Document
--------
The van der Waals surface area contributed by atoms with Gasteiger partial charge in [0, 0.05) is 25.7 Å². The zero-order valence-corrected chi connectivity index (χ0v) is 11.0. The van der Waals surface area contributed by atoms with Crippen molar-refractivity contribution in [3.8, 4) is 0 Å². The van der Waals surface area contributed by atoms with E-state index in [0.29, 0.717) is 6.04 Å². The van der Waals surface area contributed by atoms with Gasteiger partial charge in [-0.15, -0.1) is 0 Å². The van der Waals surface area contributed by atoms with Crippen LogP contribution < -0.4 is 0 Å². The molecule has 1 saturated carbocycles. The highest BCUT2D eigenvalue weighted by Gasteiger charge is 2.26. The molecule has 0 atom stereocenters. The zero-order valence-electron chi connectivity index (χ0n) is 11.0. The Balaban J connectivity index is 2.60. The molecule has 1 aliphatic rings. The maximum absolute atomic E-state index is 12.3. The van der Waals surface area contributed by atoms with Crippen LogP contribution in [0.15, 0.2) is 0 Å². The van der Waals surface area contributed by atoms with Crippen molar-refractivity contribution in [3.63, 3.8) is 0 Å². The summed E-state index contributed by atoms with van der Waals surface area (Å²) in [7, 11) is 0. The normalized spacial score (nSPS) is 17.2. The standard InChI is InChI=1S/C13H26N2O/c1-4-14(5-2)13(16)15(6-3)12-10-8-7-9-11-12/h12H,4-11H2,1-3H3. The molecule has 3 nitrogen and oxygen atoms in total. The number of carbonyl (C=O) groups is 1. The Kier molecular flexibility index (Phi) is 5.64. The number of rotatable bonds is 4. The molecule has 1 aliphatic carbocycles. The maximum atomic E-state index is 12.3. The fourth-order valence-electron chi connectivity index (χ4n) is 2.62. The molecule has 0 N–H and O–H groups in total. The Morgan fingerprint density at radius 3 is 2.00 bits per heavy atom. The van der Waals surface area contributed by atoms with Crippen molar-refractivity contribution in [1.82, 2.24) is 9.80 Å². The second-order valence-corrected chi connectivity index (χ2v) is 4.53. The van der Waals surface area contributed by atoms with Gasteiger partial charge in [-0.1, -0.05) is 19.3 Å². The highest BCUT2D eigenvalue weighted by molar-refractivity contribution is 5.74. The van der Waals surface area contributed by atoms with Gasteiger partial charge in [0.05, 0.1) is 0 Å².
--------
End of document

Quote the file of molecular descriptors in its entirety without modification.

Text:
The van der Waals surface area contributed by atoms with Gasteiger partial charge in [0, 0.05) is 25.7 Å². The zero-order valence-corrected chi connectivity index (χ0v) is 11.0. The van der Waals surface area contributed by atoms with Crippen molar-refractivity contribution in [3.8, 4) is 0 Å². The van der Waals surface area contributed by atoms with E-state index in [0.29, 0.717) is 6.04 Å². The van der Waals surface area contributed by atoms with Gasteiger partial charge in [-0.15, -0.1) is 0 Å². The van der Waals surface area contributed by atoms with Crippen LogP contribution < -0.4 is 0 Å². The molecule has 1 saturated carbocycles. The highest BCUT2D eigenvalue weighted by Gasteiger charge is 2.26. The molecule has 0 atom stereocenters. The zero-order valence-electron chi connectivity index (χ0n) is 11.0. The Balaban J connectivity index is 2.60. The molecule has 1 aliphatic rings. The maximum absolute atomic E-state index is 12.3. The van der Waals surface area contributed by atoms with Crippen LogP contribution in [0.15, 0.2) is 0 Å². The van der Waals surface area contributed by atoms with Crippen molar-refractivity contribution in [3.63, 3.8) is 0 Å². The summed E-state index contributed by atoms with van der Waals surface area (Å²) in [7, 11) is 0. The normalized spacial score (nSPS) is 17.2. The standard InChI is InChI=1S/C13H26N2O/c1-4-14(5-2)13(16)15(6-3)12-10-8-7-9-11-12/h12H,4-11H2,1-3H3. The molecule has 3 nitrogen and oxygen atoms in total. The number of carbonyl (C=O) groups is 1. The Kier molecular flexibility index (Phi) is 5.64. The number of rotatable bonds is 4. The molecule has 1 aliphatic carbocycles. The maximum atomic E-state index is 12.3. The fourth-order valence-electron chi connectivity index (χ4n) is 2.62. The molecule has 0 N–H and O–H groups in total. The Morgan fingerprint density at radius 3 is 2.00 bits per heavy atom. The van der Waals surface area contributed by atoms with Crippen molar-refractivity contribution in [1.82, 2.24) is 9.80 Å². The second-order valence-corrected chi connectivity index (χ2v) is 4.53. The van der Waals surface area contributed by atoms with Gasteiger partial charge in [-0.1, -0.05) is 19.3 Å². The highest BCUT2D eigenvalue weighted by molar-refractivity contribution is 5.74. The van der Waals surface area contributed by atoms with Gasteiger partial charge in [0.05, 0.1) is 0 Å².